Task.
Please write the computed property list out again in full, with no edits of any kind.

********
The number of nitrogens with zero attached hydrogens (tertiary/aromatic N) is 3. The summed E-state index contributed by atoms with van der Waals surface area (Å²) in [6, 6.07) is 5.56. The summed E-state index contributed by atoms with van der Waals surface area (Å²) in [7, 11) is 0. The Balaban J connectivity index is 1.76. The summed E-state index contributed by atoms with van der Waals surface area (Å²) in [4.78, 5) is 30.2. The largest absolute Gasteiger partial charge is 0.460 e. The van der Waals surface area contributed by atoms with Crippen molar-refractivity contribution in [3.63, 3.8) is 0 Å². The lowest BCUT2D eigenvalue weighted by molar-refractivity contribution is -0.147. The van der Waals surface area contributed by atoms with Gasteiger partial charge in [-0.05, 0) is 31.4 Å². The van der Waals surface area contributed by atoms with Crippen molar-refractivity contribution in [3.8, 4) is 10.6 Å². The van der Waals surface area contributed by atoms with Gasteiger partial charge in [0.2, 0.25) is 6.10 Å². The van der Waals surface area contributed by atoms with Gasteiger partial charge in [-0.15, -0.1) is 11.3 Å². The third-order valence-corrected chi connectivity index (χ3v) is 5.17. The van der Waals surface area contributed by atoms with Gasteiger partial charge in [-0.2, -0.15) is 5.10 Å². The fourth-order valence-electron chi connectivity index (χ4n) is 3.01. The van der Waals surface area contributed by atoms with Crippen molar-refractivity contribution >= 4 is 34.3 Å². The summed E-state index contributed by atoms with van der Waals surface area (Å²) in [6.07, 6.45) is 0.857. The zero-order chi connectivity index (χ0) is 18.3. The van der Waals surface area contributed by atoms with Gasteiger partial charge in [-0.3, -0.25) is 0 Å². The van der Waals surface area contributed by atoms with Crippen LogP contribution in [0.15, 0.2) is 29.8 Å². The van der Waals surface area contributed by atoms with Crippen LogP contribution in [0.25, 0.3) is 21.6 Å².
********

The number of nitrogens with zero attached hydrogens (tertiary/aromatic N) is 3. The summed E-state index contributed by atoms with van der Waals surface area (Å²) in [6, 6.07) is 5.56. The summed E-state index contributed by atoms with van der Waals surface area (Å²) in [7, 11) is 0. The Balaban J connectivity index is 1.76. The summed E-state index contributed by atoms with van der Waals surface area (Å²) in [4.78, 5) is 30.2. The largest absolute Gasteiger partial charge is 0.460 e. The van der Waals surface area contributed by atoms with Crippen molar-refractivity contribution in [3.63, 3.8) is 0 Å². The lowest BCUT2D eigenvalue weighted by molar-refractivity contribution is -0.147. The van der Waals surface area contributed by atoms with Gasteiger partial charge in [-0.05, 0) is 31.4 Å². The van der Waals surface area contributed by atoms with Crippen molar-refractivity contribution in [3.8, 4) is 10.6 Å². The van der Waals surface area contributed by atoms with Gasteiger partial charge in [0.2, 0.25) is 6.10 Å². The van der Waals surface area contributed by atoms with Gasteiger partial charge in [-0.15, -0.1) is 11.3 Å². The third-order valence-corrected chi connectivity index (χ3v) is 5.17. The van der Waals surface area contributed by atoms with Gasteiger partial charge in [-0.2, -0.15) is 5.10 Å². The fourth-order valence-electron chi connectivity index (χ4n) is 3.01. The van der Waals surface area contributed by atoms with Crippen molar-refractivity contribution >= 4 is 34.3 Å². The summed E-state index contributed by atoms with van der Waals surface area (Å²) in [6.07, 6.45) is 0.857. The zero-order chi connectivity index (χ0) is 18.3. The van der Waals surface area contributed by atoms with Gasteiger partial charge in [-0.3, -0.25) is 0 Å². The van der Waals surface area contributed by atoms with Crippen LogP contribution in [0.15, 0.2) is 29.8 Å². The van der Waals surface area contributed by atoms with Crippen LogP contribution in [0.25, 0.3) is 21.6 Å².